A recent opinion poll in the Caymanian Compass (Friday, 5 August) found that over 31 per cent of respondents believed that violent crime in Grand Cayman was ‘affecting the way they live a good amount’, and reported that it was the psychological effect that was having the most impact.
Sadly, crime and particularly violent crime, reported in the media and on our island is becoming more commonplace, and many of us are understandably concerned about how violent crime affects our family, friends, lifestyle and security.
Psychologist Abraham Maslow, in his well-documented hierarchy of needs, placed the need to feel safe second only to the physiological needs of water, breathing, food, etc. Therefore, the need to feel safe and secure in our home and in our community is essential to a healthy and happy life. When this is threatened, we understandably can feel anxious and upset.
When fear gets out of hand
Reports of violent crime can create feelings of fear, anxiety, insecurity, anger or perhaps a combination of emotions. Our behaviour is also affected. If we feel anxious and unsafe, then we may stop going out, especially in the evening, curb our usual social or community activities, feel more ‘jumpy’ at noises in the yard or outside (called a ‘heightened startle response’). Without minimising what is happening, it’s important not to let your fear or anxiety dictate the way you live your life. If you find yourself getting unnecessarily anxious, perhaps isolating yourself or avoiding usual places and activities, then your fear may be getting out of hand.
Take back control
So, if you recognise that you are becoming distressed to such a level where the fear of crime is negatively impacting your life, then it’s time to identify exactly what is causing this stress and take action. Rather than start a self-imposed curfew at night, or allow your fear to take over where you stop doing the activities you enjoy, take a step back and ask yourself, are there any reasonable measures I can take to help ensure my safety and reduce my levels of stress?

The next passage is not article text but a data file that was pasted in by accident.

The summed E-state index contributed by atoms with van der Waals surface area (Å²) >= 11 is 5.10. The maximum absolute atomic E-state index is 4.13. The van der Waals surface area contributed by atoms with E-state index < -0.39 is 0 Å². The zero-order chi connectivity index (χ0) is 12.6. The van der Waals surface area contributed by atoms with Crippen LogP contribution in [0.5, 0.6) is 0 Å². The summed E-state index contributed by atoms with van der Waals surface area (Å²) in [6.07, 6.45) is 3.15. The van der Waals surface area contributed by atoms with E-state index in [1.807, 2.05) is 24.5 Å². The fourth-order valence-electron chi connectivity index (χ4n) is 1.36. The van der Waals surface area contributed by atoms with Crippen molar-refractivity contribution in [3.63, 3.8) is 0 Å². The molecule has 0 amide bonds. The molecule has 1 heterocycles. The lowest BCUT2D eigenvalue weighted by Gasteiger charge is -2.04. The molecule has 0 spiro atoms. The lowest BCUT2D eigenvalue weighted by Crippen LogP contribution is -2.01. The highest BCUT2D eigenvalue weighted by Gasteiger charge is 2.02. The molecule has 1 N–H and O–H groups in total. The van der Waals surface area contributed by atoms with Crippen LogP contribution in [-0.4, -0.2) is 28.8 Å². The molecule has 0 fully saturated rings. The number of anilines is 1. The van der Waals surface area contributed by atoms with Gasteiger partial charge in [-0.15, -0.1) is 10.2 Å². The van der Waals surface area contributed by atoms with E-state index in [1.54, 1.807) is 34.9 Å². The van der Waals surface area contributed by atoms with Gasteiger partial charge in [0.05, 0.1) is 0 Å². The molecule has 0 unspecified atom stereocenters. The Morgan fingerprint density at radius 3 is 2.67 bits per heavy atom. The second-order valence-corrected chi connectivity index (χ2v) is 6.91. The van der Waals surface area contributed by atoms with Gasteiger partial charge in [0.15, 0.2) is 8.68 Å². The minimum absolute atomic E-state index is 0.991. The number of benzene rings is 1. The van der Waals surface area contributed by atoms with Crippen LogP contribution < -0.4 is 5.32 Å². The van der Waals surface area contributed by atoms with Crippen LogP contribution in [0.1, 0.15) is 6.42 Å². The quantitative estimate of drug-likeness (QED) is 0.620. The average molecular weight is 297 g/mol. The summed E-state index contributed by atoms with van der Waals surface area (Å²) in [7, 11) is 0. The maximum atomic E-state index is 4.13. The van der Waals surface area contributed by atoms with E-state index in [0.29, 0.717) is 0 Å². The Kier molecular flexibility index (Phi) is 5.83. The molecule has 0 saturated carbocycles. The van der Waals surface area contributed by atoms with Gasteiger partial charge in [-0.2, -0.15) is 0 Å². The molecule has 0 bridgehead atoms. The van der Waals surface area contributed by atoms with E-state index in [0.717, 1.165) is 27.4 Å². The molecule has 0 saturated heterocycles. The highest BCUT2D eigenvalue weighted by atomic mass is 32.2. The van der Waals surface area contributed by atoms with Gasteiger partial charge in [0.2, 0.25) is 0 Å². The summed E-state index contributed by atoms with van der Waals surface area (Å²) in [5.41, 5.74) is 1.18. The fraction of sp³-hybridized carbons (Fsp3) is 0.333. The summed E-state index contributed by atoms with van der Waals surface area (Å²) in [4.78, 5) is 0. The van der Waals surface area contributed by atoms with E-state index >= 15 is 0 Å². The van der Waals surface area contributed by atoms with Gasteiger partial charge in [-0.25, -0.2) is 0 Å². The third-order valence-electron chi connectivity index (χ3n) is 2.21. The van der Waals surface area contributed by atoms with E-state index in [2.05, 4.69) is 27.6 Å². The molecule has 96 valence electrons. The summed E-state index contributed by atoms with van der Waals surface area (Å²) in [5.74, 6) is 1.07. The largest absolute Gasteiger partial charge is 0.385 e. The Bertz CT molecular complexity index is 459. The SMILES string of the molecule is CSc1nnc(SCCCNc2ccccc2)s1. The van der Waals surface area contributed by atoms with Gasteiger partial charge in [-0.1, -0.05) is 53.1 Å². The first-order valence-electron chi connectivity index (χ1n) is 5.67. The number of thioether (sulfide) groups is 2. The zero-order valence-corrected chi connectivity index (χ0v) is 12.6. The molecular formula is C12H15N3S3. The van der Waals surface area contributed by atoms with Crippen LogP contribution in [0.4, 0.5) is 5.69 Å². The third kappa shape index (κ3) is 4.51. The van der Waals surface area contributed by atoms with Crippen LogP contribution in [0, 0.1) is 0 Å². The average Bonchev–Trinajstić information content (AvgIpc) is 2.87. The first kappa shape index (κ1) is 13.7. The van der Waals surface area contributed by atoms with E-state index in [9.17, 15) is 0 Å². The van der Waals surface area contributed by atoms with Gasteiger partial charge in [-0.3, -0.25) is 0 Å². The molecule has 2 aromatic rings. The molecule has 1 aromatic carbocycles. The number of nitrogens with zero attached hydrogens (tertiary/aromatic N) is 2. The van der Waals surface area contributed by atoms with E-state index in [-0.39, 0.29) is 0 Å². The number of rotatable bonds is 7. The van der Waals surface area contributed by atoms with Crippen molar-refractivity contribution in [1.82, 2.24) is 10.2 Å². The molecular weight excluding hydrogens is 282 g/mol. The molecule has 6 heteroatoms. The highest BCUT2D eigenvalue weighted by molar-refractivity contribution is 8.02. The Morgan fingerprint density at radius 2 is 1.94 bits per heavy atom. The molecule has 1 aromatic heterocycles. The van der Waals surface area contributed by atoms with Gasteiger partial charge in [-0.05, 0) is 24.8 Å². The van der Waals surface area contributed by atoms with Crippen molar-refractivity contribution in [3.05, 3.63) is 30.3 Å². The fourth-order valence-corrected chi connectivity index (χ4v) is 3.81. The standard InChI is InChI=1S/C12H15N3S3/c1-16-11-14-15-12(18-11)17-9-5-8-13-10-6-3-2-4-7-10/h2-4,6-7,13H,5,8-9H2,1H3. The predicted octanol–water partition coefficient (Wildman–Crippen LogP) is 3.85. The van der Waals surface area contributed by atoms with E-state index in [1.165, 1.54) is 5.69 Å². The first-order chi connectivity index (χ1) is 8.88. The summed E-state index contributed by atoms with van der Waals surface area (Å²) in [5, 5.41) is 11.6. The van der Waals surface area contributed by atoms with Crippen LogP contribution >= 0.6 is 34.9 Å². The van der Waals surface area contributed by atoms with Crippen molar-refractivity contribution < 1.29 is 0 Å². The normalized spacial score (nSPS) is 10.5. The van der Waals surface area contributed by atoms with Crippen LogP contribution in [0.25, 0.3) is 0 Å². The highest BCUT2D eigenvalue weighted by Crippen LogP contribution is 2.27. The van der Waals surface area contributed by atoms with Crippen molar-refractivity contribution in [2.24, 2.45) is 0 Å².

If you’re glued to the media, TV, newspapers or online news, then decide to limit your news consumption. In an anxious state this won’t be good for your stress levels and may potentially impact your work, personal life and relationships. If you have always enjoyed the daily news or need to know what’s going on, then commit to reading or watching for a specific amount of time and then do something else. If you find yourself frequently in the middle of gossip about a particular case of incident, recognise that you have the choice to walk away and not allow yourself to get embroiled, therefore limiting your level of stress about the subject.
Revisit your personal safety measures, to maintain or reinforce your sense of safety, for example on the road or when out especially at night. Most of us have access to a mobile phone, so ensure that you have a system with friends to message when you get home, and know what you want them to do if they can’t reach you – all quite simple but nevertheless important.
If you feel your fear is getting out of perspective, which can happen, then talk it over with a trusted friend or family member, or consider seeing a counsellor. Here at EAP, we understand that our community is small and bad news can affect us, particularly for those who may have been a victim of crime; help is at hand.
For more information about EAP, please visit www.eap.ky. To speak with one of our professional counsellors, please call 949-9559 or email [email protected] to schedule a confidential appointment.
Emma Roberts is an EAP counsellor.